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As someone who had three grandparents with Scottish roots (one was a Fraser, the other a Hume, and the third, my paternal grandmother, was born in Motherwell), I am a British-Canadian with 75% Scottish ancestry (the last fourth is English - my paternal grandfather Stanley was a Cockney born in London) - so I feel some interest in the upcoming referendum on Scottish independence.  I was opposed to Quebec separation, for the same reasons I am in favour of Scottish secession - history.  Quebec, although colonised by the French over 450 years ago, was soon after defeated by the British; but ultimately belongs to the native Canadians who had lived there for tens of thousands of years, and still do in great numbers; the Crown promised these peoples their lands in perpetuity as they agreed to become Canadian.  In Scotland, the indigenous peoples are the Scottish themselves, and, while there are complex reasons for the entanglement of the destinies of Scotland and England, it is a cultural, social and political entity with clearly defined borders and history, that could very easily function as a player on the world stage as a legal separate country - Scotland is already a nation.  The ugly run of threats and doom-mongering of the last few weeks from bankers, businessmen, and the Prime Minister should be all the reason the Scottish voter needs to vote against staying yoked to an oppressive English upper-class power structure. Anyone with a heart and soul and pride knows it is better to be free and a little poorer, than have a bit of money in your pocket, but be on your knees.  The great song by The Proclaimers, "cap in hand", should be the message.  The Scottish are practical, and they invented capitalism, but they are also a nation of poets, actors, musicians, workers, farmers, artists, and comedians - why should they dance to the bean-counter's tune?  Getting your country back comes with a price.  This price is worth paying.  Over time, Scotland independent would rise and become a great nation - perhaps small geographically, but a big country in spirit.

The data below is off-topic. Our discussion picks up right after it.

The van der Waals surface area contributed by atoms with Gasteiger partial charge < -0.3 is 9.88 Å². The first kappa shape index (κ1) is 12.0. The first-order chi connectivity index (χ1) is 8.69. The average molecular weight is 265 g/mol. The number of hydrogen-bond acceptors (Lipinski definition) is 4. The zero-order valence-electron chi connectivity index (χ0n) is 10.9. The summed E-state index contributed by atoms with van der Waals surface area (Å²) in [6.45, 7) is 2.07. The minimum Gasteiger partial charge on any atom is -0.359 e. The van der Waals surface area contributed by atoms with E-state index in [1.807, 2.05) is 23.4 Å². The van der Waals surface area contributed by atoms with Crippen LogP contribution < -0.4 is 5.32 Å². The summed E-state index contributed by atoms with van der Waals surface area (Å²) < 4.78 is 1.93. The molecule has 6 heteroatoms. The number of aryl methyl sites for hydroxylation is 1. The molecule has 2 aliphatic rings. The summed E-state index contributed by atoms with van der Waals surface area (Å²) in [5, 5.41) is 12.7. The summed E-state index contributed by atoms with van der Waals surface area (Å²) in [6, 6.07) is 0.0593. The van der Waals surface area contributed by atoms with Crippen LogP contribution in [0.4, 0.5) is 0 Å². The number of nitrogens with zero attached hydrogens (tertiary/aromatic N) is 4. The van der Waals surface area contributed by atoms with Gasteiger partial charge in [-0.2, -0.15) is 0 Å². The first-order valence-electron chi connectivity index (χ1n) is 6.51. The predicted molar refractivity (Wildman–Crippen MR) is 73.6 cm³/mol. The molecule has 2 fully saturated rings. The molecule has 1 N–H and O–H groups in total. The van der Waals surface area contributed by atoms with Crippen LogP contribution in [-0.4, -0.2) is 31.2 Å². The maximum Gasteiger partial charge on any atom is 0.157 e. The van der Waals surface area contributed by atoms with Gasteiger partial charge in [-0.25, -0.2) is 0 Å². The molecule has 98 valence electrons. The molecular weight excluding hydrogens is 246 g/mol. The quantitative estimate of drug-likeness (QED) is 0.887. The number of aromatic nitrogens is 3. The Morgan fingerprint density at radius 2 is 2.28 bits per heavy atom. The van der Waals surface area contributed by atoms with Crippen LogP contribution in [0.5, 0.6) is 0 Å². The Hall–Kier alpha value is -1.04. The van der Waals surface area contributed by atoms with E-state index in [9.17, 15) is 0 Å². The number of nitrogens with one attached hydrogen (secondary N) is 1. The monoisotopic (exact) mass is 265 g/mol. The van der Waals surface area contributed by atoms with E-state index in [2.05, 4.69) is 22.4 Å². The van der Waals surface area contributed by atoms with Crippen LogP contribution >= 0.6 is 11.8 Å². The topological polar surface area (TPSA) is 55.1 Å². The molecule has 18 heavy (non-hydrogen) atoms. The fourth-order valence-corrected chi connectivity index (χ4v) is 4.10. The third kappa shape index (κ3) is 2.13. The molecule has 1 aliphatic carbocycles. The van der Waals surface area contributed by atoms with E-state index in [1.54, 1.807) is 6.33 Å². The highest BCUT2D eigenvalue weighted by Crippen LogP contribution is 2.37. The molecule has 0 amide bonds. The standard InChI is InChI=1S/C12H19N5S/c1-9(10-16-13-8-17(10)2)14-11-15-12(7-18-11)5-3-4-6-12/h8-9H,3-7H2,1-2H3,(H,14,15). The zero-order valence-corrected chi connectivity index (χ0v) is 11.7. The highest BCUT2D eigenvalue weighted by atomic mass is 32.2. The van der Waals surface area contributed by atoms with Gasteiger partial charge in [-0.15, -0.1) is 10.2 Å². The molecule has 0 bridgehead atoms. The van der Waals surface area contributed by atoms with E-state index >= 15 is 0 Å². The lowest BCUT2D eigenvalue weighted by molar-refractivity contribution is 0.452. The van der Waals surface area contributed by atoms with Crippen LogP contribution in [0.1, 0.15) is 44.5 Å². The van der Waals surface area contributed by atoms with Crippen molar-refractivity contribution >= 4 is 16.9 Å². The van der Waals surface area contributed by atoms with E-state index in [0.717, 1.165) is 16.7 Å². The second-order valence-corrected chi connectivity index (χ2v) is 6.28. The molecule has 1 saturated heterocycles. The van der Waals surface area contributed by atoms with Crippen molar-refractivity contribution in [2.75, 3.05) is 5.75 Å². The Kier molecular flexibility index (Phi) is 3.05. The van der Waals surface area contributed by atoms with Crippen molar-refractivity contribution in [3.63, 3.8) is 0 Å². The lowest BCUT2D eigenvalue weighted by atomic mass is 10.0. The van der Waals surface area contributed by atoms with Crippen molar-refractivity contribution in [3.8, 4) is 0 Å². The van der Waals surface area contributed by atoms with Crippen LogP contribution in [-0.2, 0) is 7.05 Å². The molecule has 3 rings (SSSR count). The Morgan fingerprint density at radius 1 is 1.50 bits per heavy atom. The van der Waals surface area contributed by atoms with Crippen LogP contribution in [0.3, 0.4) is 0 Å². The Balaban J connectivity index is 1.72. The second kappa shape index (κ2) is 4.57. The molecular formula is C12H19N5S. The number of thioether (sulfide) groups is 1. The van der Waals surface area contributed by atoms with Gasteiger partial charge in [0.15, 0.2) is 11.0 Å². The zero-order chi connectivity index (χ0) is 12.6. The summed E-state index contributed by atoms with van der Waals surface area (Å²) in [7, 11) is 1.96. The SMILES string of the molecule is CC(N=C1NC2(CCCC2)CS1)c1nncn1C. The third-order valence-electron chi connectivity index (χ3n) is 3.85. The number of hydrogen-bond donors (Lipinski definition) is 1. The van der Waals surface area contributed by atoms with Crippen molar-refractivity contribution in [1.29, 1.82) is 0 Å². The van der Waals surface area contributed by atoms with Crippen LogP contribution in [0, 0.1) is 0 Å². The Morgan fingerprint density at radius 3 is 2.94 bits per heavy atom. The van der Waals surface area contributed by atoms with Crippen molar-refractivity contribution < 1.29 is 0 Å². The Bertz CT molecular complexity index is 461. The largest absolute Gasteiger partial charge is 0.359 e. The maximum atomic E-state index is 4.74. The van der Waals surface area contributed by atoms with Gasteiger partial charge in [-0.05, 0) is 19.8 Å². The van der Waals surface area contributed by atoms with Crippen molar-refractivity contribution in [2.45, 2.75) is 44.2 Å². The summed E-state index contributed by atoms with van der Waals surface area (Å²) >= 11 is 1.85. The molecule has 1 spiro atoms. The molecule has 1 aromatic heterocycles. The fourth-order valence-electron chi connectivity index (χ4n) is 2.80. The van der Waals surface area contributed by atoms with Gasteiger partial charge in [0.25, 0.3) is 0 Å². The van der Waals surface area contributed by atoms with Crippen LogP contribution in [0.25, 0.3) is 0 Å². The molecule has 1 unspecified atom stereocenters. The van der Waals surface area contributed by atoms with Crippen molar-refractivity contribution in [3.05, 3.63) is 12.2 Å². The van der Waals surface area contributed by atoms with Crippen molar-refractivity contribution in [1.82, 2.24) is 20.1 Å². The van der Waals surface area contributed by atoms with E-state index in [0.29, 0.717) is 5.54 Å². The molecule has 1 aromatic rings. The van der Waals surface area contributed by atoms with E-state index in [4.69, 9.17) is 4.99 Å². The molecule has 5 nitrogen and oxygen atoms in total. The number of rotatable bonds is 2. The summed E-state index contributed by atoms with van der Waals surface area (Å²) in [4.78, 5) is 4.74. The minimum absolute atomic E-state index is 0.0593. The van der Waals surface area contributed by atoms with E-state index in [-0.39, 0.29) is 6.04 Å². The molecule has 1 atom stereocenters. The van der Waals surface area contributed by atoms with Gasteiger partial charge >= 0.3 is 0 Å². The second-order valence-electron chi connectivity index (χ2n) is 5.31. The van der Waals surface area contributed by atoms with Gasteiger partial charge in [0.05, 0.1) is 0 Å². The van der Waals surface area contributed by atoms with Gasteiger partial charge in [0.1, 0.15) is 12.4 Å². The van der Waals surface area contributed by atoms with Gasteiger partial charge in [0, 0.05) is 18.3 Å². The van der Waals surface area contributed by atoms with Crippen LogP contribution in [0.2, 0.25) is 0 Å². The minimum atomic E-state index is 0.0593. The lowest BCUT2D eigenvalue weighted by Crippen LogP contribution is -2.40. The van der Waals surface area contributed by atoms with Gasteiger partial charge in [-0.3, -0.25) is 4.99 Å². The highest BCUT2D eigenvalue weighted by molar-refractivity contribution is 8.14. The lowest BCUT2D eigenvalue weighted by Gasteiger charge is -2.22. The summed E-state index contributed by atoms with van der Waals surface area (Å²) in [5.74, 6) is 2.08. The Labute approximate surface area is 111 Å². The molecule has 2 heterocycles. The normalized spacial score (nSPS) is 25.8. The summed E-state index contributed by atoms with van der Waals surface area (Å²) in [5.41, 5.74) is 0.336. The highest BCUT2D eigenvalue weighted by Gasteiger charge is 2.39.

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Wheeler Light for 'Life Jacket'.

The runner-up is: Daniel Duffy - 'President Returns To New York For Brief First Visit'

Wheeler Light currently lives in Boulder, Colorado.

Life Jacket

summer camp shirtsI couldn’t fit in then
are half my size nowI wanted to wear
smaller and smallerarticles of clothing
I shrunk to the sizethat disappeared

of an afterthoughtin a sinking ship body
too buoyant to sinktoo waterlogged for land
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With the death of the poetic genius John Ashbery, whose poems, translations, and criticism made him, to my mind, the most influential American poet since TS Eliot, 21st century poetry is moving into less certain territory.

Over the past few years, we have lost most of the truly great of our era: Edwin Morgan, Gunn, Hill, Heaney and Walcott, to name just five.  There are many more, of course. This is news too sad and deep to fathom this week.  I will write more perhaps later. 

I had a letter from Ashbery on my wall, and it inspired me daily.  He gave me advice for my PhD. He said kind things about a poetry book of mine.

He was a force for good serious play in poetry, and his appeal great. So many people I know and admire are at a loss this week because of his death. It is no consolation at present to think of the many thousands of living poets, just right now. But impressively, and even oddly, poetry itself seems to keep flowing.